Surfers are often asked to describe our passion. What’s it like to ride a wave? Why is it fun?

This is problematic.

I’m not a bird, but I imagine a bird would have a similar problem describing to humans what it’s like to fly.

Surfers are bums who produce nothing for society. And, for producing nothing, people wonder if they’ve figured out the key to happiness. So maybe it’s best to use a koan here and say: you learn everything from riding a single wave and you learn nothing at all. 

A wave, after all, has no substance. Somewhere far out to sea, the wind blows on the surface of the ocean, kicking up ripples. those ripples capture more of the wind’s energy, becoming swells. These swells—long lines of spiraling energy— appear to travel thousands of miles across the ocean. but no water is actually moving. Water molecules are simply knocking into each other in a spiraling domino dance. They’re the memory of wind. and when that memory collides with sand or reef or rock, it makes the energy invert and pitch into a breaking wave. Occasionally, miraculously, that wave can be ridden by a human—a being who likewise has trouble finding a fundamental substance. we’re also mostly water—water that’s constantly being replaced with new water. Are we just the memory of the first drop of water absorbing the first rays of sun?

How, then, to describe surfing? Water riding water? The memory of sunlight and rain riding the memory of wind? Flow? Power? Presence? Oneness? 

They all fall short of the mark. And fortunately, while riding a wave, you think of none of these things. That’s why surfing is fun. 

—Jaimal Yogis is the author of The Fear Project: What Our Most Primal Emotion Taught Me About Survival, Success, Surfing... and Love.

I do things like gallop alone on my horse in grizzly bear and mountain lion territory. You’d think I was a live-in-the-moment, head-to-the-Big-Sky Montana girl, free and clear. And sometimes I am, though the truth is, it all scares me.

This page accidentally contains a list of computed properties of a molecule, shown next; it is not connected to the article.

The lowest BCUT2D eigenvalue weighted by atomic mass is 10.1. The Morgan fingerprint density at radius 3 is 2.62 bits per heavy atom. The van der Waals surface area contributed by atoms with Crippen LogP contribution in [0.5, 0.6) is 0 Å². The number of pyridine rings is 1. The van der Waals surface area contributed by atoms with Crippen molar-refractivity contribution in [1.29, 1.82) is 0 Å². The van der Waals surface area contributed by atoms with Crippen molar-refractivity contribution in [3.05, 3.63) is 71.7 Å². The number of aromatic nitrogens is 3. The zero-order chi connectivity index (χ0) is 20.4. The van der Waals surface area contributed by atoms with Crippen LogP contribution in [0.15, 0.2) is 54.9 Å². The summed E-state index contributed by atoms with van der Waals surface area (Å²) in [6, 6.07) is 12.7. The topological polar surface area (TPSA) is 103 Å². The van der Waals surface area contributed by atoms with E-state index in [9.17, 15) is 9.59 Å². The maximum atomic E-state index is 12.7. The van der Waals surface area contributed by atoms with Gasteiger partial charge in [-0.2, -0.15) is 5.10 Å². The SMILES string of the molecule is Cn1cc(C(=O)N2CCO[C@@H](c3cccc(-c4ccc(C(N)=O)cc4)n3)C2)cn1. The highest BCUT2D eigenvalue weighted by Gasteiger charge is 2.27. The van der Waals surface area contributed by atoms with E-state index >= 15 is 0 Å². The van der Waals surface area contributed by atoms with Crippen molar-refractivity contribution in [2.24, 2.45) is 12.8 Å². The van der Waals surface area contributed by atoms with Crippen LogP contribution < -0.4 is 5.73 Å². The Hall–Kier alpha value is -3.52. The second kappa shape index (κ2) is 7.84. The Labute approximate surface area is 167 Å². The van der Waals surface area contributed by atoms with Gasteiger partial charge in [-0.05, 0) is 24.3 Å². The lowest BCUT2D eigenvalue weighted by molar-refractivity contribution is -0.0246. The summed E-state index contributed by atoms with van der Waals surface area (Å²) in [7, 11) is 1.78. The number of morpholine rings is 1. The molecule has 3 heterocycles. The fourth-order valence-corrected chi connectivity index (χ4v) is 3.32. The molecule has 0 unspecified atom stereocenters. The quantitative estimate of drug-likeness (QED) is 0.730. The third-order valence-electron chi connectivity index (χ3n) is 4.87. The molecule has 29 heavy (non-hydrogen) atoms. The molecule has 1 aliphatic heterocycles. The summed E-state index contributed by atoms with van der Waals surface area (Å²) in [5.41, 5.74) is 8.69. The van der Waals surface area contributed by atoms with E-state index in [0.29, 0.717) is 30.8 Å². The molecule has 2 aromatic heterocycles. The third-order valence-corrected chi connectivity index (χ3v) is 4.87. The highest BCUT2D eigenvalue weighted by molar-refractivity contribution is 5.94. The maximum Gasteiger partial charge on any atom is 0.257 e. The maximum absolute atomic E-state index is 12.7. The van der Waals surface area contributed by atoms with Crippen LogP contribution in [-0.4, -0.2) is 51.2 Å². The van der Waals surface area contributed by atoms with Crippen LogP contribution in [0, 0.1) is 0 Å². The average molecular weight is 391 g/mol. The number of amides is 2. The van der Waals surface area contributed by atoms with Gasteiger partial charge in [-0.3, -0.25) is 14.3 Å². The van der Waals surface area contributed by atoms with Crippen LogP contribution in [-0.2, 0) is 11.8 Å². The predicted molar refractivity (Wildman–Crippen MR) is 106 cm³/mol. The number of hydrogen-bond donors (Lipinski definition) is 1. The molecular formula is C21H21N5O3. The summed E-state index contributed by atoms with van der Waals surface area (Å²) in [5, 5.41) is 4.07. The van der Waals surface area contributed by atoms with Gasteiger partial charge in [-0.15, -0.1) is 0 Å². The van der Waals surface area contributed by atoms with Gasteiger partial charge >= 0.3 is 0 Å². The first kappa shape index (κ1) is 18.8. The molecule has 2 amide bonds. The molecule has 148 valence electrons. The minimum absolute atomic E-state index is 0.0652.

But there was one day when I saw my way through that fear. It was after my father died. I’d lived in the ICU with him for a month helping him die. There was no rushing that. When I returned to Montana, I went straight to my horse. I wanted to ride him to the river. To let the water wash away the spiritual scum I felt coating me from the hospital, funeral, and closet cleaning. Yet there was a problem with this agenda. My horse was terrified of water.

For years, I’d tried to change that. I’d done everything from driving him into the river with his herd to floating carrots in the water. Nothing worked until that day when agenda became intention, and I knew deeply that I had to go slowly. That day, all goals surrendered. I was simply in the moment of my grief and wanting the healing to begin.

I made reins out of the halter rope. Jumped on him bareback. Headed to the river. What is there to fear when you’ve watched your father take his last breath? I didn’t think fear or fight or speed. I simply went step by step, intention by intention, surrender by surrender. We walked to the river. I cast my fear into the pool of the present moment, and he did too. Without pausing, he stepped into the water with me on his back. And we spent the afternoon swimming that river. Free.

—Laura Munson is the author of This Is Not the Story You Think It Is: A Season of Unlikely Happiness.

From the July 2013 Shambhala Sun magazine. To see what else is in this issue, click here.

Photo: Heidi Long